2. Resource bundling: Most pages were bundled in a way that there was only one JavaScript and one CSS URL per page. All library JS (jQuery, Raptor, tracking, utils, etc.) and CSS (skin) were combined with application JS and CSS, making them one URL each. While this was good for reducing HTTP requests, it also meant anti-caching. When a user navigates from one page to another, the entire CSS and JS have to be downloaded and executed; library files were the big chunk of this overhead, which was unnecessary. With SPF, this approach would fail right away, since it involves a single page context as well as executing the same library code (like jQuery), which would result in unintended behaviors. To fix this situation, we took on the task of creating two resource bundles for key pages — bundling all common JS and CSS shared across pages as one resource, and bundling the application JS and CSS per page as the second resource. This solution saves a lot of time in terms of resource parsing and execution, as only the small amount of application JS and CSS has to be processed on each navigation. Also, in SPF mode the resource processing happens only for the first navigation; for repeated views, the previously executed CSS and JS can be leveraged.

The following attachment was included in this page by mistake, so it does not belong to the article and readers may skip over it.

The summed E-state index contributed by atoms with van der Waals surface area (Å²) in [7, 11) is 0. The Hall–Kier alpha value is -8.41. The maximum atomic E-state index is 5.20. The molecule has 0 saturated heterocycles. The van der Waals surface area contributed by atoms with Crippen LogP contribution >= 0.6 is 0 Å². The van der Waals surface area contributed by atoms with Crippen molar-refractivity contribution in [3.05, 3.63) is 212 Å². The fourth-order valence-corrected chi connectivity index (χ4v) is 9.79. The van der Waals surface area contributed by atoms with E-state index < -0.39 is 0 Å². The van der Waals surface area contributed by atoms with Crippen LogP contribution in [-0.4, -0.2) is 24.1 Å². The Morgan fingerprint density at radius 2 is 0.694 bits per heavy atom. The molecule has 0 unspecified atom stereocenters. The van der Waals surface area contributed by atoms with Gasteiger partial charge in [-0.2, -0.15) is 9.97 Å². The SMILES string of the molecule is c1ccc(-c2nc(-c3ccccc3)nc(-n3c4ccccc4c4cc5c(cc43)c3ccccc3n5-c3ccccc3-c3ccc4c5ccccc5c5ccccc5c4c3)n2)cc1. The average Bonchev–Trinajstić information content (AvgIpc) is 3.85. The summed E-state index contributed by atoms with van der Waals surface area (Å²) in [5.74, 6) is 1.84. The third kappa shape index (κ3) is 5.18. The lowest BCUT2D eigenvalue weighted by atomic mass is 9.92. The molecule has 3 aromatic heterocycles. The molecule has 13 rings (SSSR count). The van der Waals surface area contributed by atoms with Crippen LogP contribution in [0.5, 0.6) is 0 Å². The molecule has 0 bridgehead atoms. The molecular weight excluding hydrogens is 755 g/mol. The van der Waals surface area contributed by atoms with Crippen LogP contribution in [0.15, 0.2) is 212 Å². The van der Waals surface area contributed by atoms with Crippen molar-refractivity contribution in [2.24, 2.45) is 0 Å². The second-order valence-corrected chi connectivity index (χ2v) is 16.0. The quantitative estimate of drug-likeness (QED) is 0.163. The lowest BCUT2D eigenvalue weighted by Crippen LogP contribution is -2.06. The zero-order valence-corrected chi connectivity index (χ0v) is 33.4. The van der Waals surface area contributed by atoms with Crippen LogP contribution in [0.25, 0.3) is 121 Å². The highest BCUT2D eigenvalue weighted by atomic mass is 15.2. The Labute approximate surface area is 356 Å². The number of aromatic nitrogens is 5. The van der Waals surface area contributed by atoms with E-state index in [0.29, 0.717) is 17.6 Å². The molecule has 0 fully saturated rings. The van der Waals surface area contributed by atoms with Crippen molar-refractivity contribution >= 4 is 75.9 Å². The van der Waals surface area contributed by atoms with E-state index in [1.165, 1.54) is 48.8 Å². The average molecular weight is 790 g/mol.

Progress indicators

Now back to why the title “The Power of Perceived Performance.” Moving to SPF measurably increased performance on each navigation. But we had a problem:  the performance gain was not visually perceptible. In an internal demo, the feedback was “yeah, it seems to be a little quicker, but nothing else is different.” We were scratching our heads about what was missing. Finally, it all came down to one thing — a progress indicator. Yes, we did not have progress indicators when users navigated pages in SPF mode.

Transitions or progress indicators mask the slowness in applications. There has been much research around this phenomenon, and we actually experienced the humongous impact it has. Close observation of all major websites that use the PJAX technique reveals they use some sort of progress indicator. For instance, Twitter navigation uses a small throbber, replacing the bird icon in the static header. GitHub replaces the icon right next to a file or folder with a throbber. YouTube shows a red progress bar at the top to indicate the progress of a user’s action.